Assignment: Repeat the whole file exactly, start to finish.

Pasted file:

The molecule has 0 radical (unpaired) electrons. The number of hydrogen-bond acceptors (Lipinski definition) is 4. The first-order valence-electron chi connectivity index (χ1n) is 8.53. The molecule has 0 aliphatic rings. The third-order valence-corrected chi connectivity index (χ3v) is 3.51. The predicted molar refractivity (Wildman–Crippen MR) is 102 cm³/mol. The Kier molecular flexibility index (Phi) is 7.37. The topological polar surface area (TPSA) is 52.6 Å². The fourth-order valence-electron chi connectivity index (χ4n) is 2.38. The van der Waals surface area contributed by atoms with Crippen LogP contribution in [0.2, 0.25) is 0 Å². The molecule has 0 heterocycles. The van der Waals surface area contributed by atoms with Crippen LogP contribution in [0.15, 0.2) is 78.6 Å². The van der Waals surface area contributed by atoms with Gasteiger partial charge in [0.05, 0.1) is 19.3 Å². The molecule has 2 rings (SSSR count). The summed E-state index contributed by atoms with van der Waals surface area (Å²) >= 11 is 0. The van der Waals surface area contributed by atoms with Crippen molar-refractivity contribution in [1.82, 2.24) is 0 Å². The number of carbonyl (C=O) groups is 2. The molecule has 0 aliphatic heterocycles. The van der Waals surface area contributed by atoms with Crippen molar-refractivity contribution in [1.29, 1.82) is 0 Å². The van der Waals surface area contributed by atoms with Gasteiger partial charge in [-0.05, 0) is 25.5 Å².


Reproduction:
The molecule has 0 radical (unpaired) electrons. The number of hydrogen-bond acceptors (Lipinski definition) is 4. The first-order valence-electron chi connectivity index (χ1n) is 8.53. The molecule has 0 aliphatic rings. The third-order valence-corrected chi connectivity index (χ3v) is 3.51. The predicted molar refractivity (Wildman–Crippen MR) is 102 cm³/mol. The Kier molecular flexibility index (Phi) is 7.37. The topological polar surface area (TPSA) is 52.6 Å². The fourth-order valence-electron chi connectivity index (χ4n) is 2.38. The van der Waals surface area contributed by atoms with Crippen LogP contribution in [0.2, 0.25) is 0 Å². The molecule has 0 heterocycles. The van der Waals surface area contributed by atoms with Crippen LogP contribution in [0.15, 0.2) is 78.6 Å². The van der Waals surface area contributed by atoms with Gasteiger partial charge in [0.05, 0.1) is 19.3 Å². The molecule has 2 rings (SSSR count). The summed E-state index contributed by atoms with van der Waals surface area (Å²) >= 11 is 0. The van der Waals surface area contributed by atoms with Crippen molar-refractivity contribution in [1.82, 2.24) is 0 Å². The number of carbonyl (C=O) groups is 2. The molecule has 0 aliphatic heterocycles. The van der Waals surface area contributed by atoms with Crippen molar-refractivity contribution in [1.29, 1.82) is 0 Å². The van der Waals surface area contributed by atoms with Gasteiger partial charge in [-0.05, 0) is 25.5 Å².